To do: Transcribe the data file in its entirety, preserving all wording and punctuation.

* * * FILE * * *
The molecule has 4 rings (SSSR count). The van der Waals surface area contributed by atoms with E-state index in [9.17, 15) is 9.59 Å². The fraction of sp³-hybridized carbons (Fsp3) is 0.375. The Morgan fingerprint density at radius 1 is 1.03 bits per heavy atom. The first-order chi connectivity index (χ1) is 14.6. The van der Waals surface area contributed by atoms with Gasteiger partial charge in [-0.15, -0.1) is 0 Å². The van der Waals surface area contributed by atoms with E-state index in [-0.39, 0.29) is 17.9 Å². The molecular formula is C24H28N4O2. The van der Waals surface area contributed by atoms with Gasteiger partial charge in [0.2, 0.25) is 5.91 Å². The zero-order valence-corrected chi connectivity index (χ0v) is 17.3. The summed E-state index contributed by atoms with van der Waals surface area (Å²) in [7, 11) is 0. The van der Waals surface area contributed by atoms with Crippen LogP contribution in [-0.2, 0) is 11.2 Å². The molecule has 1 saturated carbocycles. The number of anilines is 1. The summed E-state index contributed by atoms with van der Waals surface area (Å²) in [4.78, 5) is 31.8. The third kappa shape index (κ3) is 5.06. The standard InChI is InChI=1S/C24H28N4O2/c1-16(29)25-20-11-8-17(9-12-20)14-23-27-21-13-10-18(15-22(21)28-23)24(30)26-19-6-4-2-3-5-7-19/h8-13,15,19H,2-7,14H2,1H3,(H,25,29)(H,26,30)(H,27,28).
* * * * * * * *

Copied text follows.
The molecule has 4 rings (SSSR count). The van der Waals surface area contributed by atoms with E-state index in [9.17, 15) is 9.59 Å². The fraction of sp³-hybridized carbons (Fsp3) is 0.375. The Morgan fingerprint density at radius 1 is 1.03 bits per heavy atom. The first-order chi connectivity index (χ1) is 14.6. The van der Waals surface area contributed by atoms with Gasteiger partial charge in [-0.15, -0.1) is 0 Å². The van der Waals surface area contributed by atoms with E-state index in [-0.39, 0.29) is 17.9 Å². The molecular formula is C24H28N4O2. The van der Waals surface area contributed by atoms with Gasteiger partial charge in [0.2, 0.25) is 5.91 Å². The zero-order valence-corrected chi connectivity index (χ0v) is 17.3. The summed E-state index contributed by atoms with van der Waals surface area (Å²) in [7, 11) is 0. The van der Waals surface area contributed by atoms with Crippen LogP contribution in [-0.2, 0) is 11.2 Å². The molecule has 1 saturated carbocycles. The number of anilines is 1. The summed E-state index contributed by atoms with van der Waals surface area (Å²) in [4.78, 5) is 31.8. The third kappa shape index (κ3) is 5.06. The standard InChI is InChI=1S/C24H28N4O2/c1-16(29)25-20-11-8-17(9-12-20)14-23-27-21-13-10-18(15-22(21)28-23)24(30)26-19-6-4-2-3-5-7-19/h8-13,15,19H,2-7,14H2,1H3,(H,25,29)(H,26,30)(H,27,28).